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New Shortened Statutory Period for Trademark Office Actions

Beginning on December 3, 2022, trademark applicants will have three months (with a possible three-month extension), instead of the current six months, to respond to office actions issued by the United States Patent and Trademark Office (USPTO) during the examination and prosecution of the trademark application. The USPTO fee for requesting a three-month extension of […]

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Generic Responsive Ads

“Generally, where the matter sought to be registered identifies [services] that are a primary or central focus of the [business], we have considered the term to be generic.” In re Cordua Rests. LP, 100 USPQ2d 1227, 1231 (TTAB 2014) (citations omitted) (bracketed words in original), aff’d, 823 F.3d 594, 118 USPQ2d 1632 (Fed. Cir. 2016); […]

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Cheeky Genericness

A generic term “is the common descriptive name of a class of goods or services” and is unregistrable. Princeton Vanguard, LLC v. Frito-Lay N. Am., Inc., 786 F.3d 960, 114 USPQ2d 1827, 1830 (Fed. Cir. 2015); H. Marvin Ginn Corp. v. Int’l Ass’n of Fire Chiefs, Inc., 782 F.2d 987, 228 USPQ 528, 530 (Fed. […]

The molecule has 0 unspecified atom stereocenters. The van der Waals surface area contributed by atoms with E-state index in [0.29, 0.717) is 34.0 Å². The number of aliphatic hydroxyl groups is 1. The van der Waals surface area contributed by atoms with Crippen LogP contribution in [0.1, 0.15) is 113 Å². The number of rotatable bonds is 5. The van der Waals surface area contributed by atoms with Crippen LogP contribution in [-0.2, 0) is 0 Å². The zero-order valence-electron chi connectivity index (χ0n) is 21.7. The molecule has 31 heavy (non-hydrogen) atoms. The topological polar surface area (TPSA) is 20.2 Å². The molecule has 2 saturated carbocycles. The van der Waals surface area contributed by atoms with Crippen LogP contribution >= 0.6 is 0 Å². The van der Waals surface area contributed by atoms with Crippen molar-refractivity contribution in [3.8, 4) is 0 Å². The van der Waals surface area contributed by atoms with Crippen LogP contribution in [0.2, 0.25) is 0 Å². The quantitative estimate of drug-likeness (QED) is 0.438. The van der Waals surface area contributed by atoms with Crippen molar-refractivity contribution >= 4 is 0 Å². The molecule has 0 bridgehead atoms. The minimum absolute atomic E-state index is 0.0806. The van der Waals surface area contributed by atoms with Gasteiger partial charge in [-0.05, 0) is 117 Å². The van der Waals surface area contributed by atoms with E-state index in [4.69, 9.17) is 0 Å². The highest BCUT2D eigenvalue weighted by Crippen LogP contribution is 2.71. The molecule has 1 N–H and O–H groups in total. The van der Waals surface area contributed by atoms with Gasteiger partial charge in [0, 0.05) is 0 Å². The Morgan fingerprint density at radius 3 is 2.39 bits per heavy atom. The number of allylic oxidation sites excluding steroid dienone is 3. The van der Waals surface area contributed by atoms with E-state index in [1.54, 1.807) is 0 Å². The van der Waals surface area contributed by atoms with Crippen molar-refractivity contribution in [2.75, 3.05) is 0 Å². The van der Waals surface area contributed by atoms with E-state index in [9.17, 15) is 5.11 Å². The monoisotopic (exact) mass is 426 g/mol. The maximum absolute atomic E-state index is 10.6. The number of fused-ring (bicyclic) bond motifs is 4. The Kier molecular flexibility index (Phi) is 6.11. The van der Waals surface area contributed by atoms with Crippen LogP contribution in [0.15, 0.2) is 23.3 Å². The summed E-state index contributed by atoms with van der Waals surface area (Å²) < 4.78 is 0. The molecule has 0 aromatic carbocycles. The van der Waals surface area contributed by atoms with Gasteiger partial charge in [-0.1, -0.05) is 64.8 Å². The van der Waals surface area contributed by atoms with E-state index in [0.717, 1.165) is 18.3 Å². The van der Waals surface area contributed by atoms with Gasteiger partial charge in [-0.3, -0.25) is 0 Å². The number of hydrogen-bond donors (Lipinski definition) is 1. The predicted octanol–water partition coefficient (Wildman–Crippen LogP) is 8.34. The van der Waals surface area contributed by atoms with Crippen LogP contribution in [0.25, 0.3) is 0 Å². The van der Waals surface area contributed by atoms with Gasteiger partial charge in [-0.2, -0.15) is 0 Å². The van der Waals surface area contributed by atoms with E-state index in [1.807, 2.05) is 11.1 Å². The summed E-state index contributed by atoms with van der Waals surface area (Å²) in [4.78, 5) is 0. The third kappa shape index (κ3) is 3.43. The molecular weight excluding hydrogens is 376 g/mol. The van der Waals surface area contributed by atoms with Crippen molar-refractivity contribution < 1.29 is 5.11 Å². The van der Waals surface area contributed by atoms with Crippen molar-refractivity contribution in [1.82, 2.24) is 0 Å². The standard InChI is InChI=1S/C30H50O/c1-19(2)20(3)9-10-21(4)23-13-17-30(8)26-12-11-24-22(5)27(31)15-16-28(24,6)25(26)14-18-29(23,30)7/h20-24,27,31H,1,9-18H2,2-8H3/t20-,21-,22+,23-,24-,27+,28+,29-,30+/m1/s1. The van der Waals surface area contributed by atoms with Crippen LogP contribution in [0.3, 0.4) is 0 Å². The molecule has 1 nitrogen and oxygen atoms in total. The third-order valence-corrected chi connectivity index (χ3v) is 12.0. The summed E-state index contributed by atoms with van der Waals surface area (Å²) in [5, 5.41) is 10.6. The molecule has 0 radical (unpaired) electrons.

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Defensive GOO of Incontestability

Owning an incontestable trademark registration can provide a defense to infringing the trademark of another. “The ‘defensive’ aspect of incontestability is reflected in the language of both § 15 and § 33(b) [of the Lanham Act].” 6 J. McCarthy, McCarthy on Trademarks and Unfair Competition § 32:141. Under Section 15, a registrant acquires an incontestable […]

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ARMANI May Be Famous, But AX Is Not

Likelihood of confusion under Section 2(d) of the Lanham Act is analyzed at the USPTO using the thirteen so-called DuPont factors. In context of an opposition proceeding, the fifth DuPont factor enables an Opposer to expand the scope of protection afforded its pleaded mark by adducing evidence of “[t]he fame of the prior mark (sales, advertising, […]

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